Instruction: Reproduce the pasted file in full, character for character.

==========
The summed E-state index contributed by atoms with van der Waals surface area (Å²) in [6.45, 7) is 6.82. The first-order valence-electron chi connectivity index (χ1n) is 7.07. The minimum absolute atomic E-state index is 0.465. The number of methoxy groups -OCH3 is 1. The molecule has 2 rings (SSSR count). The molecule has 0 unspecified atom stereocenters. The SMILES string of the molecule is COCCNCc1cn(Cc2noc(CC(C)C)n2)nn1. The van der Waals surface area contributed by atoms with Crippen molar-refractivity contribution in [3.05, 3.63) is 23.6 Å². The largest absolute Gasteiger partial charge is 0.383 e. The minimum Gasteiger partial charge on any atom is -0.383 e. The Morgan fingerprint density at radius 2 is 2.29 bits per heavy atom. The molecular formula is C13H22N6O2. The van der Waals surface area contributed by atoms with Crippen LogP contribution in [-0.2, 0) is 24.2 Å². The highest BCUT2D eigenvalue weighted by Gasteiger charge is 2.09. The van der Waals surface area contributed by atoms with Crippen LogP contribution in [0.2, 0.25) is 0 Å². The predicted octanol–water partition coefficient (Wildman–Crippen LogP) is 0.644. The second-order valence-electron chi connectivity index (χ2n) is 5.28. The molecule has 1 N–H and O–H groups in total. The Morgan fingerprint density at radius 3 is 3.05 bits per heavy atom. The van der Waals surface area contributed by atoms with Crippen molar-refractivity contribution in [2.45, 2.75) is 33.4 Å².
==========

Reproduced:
The summed E-state index contributed by atoms with van der Waals surface area (Å²) in [6.45, 7) is 6.82. The first-order valence-electron chi connectivity index (χ1n) is 7.07. The minimum absolute atomic E-state index is 0.465. The number of methoxy groups -OCH3 is 1. The molecule has 2 rings (SSSR count). The molecule has 0 unspecified atom stereocenters. The SMILES string of the molecule is COCCNCc1cn(Cc2noc(CC(C)C)n2)nn1. The van der Waals surface area contributed by atoms with Crippen molar-refractivity contribution in [3.05, 3.63) is 23.6 Å². The largest absolute Gasteiger partial charge is 0.383 e. The minimum Gasteiger partial charge on any atom is -0.383 e. The Morgan fingerprint density at radius 2 is 2.29 bits per heavy atom. The molecular formula is C13H22N6O2. The van der Waals surface area contributed by atoms with Crippen LogP contribution in [-0.2, 0) is 24.2 Å². The highest BCUT2D eigenvalue weighted by Gasteiger charge is 2.09. The van der Waals surface area contributed by atoms with Crippen LogP contribution in [0.2, 0.25) is 0 Å². The predicted octanol–water partition coefficient (Wildman–Crippen LogP) is 0.644. The second-order valence-electron chi connectivity index (χ2n) is 5.28. The molecule has 1 N–H and O–H groups in total. The Morgan fingerprint density at radius 3 is 3.05 bits per heavy atom. The van der Waals surface area contributed by atoms with Crippen molar-refractivity contribution in [2.45, 2.75) is 33.4 Å².